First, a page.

Being in Vienna's Hofburg Palace when Nico Rosberg announced his F1 retirement was something of a surreal experience. Despite a room filled with journalists and PRs, no one was entirely sure whether or not the news was a joke -- the newly-crowned champion stood grinning on the stage, with just enough humour in his eyes that the news could have gone either way.
It was only when Mercedes boss Toto Wolff took to the stage to speak of Rosberg's bravery in deciding to quit while he was ahead that the news began to sink in.
There will no doubt be all sorts of ink spilled in the next few days debating whether or not Nico was right to stop when the childhood dream of attaining a Formula One drivers' title came true.
On the one hand, leaving on a high is no bad thing -- Nico's memories of Formula One will not be soured by possible struggles with the 2017 regulations, or a season of reliability struggles. Instead, Rosberg's F1 finale will be fixed in his memory as a whirlwind of champagne, hugs, fireworks, and approximately 90 million TV cameras in his face in the team garage.
But on the other hand, to leave the sport without even having tested the car with which he may have been able to defend his title risks a future filled with what-ifs, of unanswered questions of what could have been had he only stuck it out a little longer.
Over the past seven years I have seen Rubens Barrichello, Michael Schumacher, Mark Webber, Felipe Massa, and Jenson Button retire from Formula One, and while the last two men on that list probably haven't got around to sending that last race suit to the cleaners yet, the first three men all used the occasion of their retirements (or second retirement, in one case...) to reflect on the difficulty of finding the perfect time to go.
When Schumacher retired for the second time, he left feeling that there was no unfinished business to keep him in the cockpit. " I can be happy with my performance and the fact that I was continuously raising my game during the last three years," he said in 2012.
"But then, at some point it is time to say goodbye. Already during the past weeks and months I was not sure if I would still have the motivation and energy which is necessary to go on; and it is not my style to do anything which I am not 100% convinced about.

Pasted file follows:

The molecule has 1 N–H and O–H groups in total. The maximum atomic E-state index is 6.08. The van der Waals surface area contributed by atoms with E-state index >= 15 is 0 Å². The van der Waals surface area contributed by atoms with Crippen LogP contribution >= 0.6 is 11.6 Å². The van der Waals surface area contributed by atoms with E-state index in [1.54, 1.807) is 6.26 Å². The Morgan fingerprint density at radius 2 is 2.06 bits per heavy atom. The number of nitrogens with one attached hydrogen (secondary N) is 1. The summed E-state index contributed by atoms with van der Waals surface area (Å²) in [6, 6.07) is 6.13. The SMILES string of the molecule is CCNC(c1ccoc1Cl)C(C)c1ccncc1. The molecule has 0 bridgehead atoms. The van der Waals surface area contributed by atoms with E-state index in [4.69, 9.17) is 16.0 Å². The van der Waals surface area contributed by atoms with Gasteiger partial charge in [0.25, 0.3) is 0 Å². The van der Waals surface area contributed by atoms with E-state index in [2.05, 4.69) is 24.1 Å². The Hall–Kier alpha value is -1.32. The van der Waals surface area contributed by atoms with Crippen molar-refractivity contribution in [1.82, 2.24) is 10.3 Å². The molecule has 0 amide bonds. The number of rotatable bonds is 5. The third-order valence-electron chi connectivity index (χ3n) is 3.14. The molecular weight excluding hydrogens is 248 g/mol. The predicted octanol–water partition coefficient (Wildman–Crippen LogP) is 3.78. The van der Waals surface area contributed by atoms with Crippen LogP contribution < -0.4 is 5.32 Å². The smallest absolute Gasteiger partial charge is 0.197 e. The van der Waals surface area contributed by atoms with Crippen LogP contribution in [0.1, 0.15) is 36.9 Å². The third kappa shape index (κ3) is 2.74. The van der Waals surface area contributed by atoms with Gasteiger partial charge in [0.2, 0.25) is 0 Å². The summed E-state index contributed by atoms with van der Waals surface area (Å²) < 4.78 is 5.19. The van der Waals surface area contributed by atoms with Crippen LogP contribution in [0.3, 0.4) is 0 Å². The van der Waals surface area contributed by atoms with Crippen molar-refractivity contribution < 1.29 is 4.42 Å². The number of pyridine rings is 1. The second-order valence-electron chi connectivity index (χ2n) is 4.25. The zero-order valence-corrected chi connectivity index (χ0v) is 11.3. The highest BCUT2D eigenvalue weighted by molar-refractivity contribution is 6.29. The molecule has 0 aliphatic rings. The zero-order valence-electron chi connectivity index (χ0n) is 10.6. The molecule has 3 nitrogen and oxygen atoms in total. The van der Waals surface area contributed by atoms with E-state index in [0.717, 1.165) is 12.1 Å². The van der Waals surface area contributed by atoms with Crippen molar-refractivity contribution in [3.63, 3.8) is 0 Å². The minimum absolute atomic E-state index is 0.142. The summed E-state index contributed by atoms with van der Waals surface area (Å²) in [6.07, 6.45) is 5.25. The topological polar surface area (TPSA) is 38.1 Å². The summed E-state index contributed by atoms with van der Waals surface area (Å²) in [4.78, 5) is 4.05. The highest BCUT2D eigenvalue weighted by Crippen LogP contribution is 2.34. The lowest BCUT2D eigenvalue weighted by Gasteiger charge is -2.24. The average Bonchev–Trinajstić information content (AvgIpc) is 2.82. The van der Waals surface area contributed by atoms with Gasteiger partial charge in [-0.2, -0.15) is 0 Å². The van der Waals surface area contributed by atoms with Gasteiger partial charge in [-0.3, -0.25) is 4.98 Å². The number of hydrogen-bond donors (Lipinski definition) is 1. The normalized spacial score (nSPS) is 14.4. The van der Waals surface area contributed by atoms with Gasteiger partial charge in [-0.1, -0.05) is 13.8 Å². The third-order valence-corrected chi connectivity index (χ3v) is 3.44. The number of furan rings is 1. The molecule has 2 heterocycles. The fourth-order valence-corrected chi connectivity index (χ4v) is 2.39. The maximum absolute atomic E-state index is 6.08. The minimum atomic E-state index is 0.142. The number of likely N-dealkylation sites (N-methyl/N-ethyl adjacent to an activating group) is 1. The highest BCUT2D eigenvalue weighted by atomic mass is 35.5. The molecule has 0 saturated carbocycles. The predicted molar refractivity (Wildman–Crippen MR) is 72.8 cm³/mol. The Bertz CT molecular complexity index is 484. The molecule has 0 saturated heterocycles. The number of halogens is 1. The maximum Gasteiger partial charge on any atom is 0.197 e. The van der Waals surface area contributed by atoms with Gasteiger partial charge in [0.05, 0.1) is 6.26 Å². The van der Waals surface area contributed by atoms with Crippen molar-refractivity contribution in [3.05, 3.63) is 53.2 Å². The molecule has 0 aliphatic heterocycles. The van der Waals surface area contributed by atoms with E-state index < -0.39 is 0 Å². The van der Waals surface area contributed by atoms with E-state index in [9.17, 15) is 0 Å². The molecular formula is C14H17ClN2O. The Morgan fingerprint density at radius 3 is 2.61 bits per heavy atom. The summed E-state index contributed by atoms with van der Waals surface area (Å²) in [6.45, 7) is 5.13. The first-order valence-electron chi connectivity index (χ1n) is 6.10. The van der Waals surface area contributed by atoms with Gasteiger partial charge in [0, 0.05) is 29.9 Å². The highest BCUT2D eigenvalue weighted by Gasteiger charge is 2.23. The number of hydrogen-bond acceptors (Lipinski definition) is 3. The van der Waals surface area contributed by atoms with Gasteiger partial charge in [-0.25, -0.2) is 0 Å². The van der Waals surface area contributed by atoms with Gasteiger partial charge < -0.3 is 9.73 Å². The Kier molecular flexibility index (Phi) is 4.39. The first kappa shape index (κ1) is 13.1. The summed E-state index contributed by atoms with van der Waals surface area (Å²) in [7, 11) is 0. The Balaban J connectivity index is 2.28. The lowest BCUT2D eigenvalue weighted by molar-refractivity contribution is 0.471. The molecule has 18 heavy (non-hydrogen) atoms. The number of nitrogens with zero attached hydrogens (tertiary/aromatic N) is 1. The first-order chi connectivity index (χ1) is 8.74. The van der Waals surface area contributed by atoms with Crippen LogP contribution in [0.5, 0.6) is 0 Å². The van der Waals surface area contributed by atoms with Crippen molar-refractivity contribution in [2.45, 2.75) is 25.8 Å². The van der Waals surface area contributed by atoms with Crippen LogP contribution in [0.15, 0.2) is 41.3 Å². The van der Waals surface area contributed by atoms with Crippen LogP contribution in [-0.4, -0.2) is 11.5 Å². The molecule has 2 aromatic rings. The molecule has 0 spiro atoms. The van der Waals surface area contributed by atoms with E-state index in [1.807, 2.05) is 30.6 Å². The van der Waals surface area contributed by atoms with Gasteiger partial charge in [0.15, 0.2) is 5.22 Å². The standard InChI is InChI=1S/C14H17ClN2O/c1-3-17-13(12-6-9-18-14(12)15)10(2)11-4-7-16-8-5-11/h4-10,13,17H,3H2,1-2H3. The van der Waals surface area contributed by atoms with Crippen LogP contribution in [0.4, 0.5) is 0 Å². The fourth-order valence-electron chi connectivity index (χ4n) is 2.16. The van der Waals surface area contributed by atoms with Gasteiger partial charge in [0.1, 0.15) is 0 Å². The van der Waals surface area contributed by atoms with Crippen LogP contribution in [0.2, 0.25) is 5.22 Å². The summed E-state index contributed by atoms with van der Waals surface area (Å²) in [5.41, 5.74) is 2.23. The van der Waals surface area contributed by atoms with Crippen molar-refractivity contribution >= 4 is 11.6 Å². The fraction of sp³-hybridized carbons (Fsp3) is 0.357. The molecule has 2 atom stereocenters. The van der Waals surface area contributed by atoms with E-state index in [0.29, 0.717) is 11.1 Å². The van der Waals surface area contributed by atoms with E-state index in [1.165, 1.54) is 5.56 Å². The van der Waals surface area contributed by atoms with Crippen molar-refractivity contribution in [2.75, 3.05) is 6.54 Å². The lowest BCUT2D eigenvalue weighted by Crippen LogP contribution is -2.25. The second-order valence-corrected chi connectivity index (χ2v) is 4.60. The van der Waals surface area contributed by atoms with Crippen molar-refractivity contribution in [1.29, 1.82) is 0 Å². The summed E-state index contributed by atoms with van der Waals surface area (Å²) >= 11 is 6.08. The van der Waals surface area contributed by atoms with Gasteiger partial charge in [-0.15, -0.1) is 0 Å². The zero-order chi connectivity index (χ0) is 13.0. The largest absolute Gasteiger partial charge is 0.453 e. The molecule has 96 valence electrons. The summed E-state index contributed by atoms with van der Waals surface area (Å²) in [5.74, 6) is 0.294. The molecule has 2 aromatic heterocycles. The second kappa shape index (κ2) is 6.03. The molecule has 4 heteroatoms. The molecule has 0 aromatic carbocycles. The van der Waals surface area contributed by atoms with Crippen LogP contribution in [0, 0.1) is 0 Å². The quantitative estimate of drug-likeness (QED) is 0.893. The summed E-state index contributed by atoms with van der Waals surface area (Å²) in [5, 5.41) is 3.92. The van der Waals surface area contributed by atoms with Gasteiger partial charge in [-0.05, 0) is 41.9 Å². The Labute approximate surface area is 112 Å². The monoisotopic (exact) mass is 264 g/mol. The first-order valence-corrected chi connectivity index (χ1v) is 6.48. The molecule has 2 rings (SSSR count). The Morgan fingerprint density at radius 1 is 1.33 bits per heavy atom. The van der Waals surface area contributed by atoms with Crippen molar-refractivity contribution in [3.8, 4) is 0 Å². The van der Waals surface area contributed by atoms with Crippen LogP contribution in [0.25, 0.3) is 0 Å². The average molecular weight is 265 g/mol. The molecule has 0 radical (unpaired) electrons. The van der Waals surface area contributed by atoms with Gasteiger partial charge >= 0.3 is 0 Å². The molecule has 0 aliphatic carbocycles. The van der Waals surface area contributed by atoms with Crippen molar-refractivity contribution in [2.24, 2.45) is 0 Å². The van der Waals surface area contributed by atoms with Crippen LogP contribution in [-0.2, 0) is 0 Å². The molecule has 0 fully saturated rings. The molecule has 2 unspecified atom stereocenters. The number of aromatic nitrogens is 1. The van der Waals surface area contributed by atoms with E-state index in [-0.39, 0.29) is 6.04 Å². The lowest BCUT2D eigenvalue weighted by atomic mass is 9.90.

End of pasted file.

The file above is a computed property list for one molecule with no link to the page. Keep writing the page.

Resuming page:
"With today's decision I feel released from those doubts. In the end, it is not my ambition to just drive around but to fight for victories; and the pleasure of driving is nourished by competitiveness."
Massa announced his retirement at Monza, in a deliberate echo of Schumacher's first retirement, and said that to reach the decision had involved a lot of soul-searching. "I'm relieved and happy," he said in September. "You need to be strong enough to make decisions that are quite difficult. That is what I did. I'm relieved and happy with what I'm doing. I think this year was the time to [retire]."
Rosberg is confident that 2016 was his moment, and said that the sacrifices involved in securing a world title were not to be repeated.
"Since 25 years in racing, it has been my dream, my 'one thing' to become Formula One World Champion," he said. "Through the hard work, the pain, the sacrifices, this has been my target. And now I've made it. I have climbed my mountain, I am on the peak, so this feels right. My strongest emotion right now is deep gratitude to everybody who supported me to make that dream happen.
"This season, I tell you, it was so damn tough. I pushed like crazy in every area after the disappointments of the last two years; they fuelled my motivation to levels I had never experienced before. And of course that had an impact on the ones I love, too -- it was a whole family effort of sacrifice, putting everything behind our target. I cannot find enough words to thank my wife Vivian; she has been incredible. She understood that this year was the big one, our opportunity to do it, and created the space for me to get full recovery between every race, looking after our daughter each night, taking over when things got tough and putting our championship first."
Rosberg's decision to retire if he won the 2016 title was taken at Suzuka, he told media in Vienna on Friday. But the team were not told until the championship was over and the title secured, with Rosberg telling Wolff and teammate Hamilton of his decision in the early part of the week. The champion admitted to feeling a little as though he had left the team in the lurch having taken the decision at such short notice, but Rosberg was confident that it was the right choice for him.
That Rosberg was confident that his time had come to retire was plain for all those assembled in Vienna to see. But the response to the news was divided between those who understood the desire -- the brave decision, as Wolff branded it -- to quit while you're ahead, and those who can't comprehend a passion for racing that is "completed" once a target is met, a title secured, a goal achieved.
The flipside of Rosberg's level-headed approach to challenges both on-track and off is that it is easy to read his even-handedness as a lack of passion. While Formula One is largely fuelled by drivers who would sell kidneys, firstborns, and grandparents for the opportunity to secure a seat with a top-tier team, Rosberg -- for the length of my time in the paddock, at least -- has been the driver best able to separate any burning passion he feels for motorsport from the job he has been paid to do.
That separation has reaped dividends for Rosberg this year, handing the Monaco resident a world championship trophy earned after a hard-fought and consistent season. But it is that separation that has enabled him to walk away from the sport without feeling the need to defend his title, to re-prove his ability under a new set of regulations, to stamp himself on the sport as only a multiple champion can. Let's hope there are no regrets or what-ifs to come.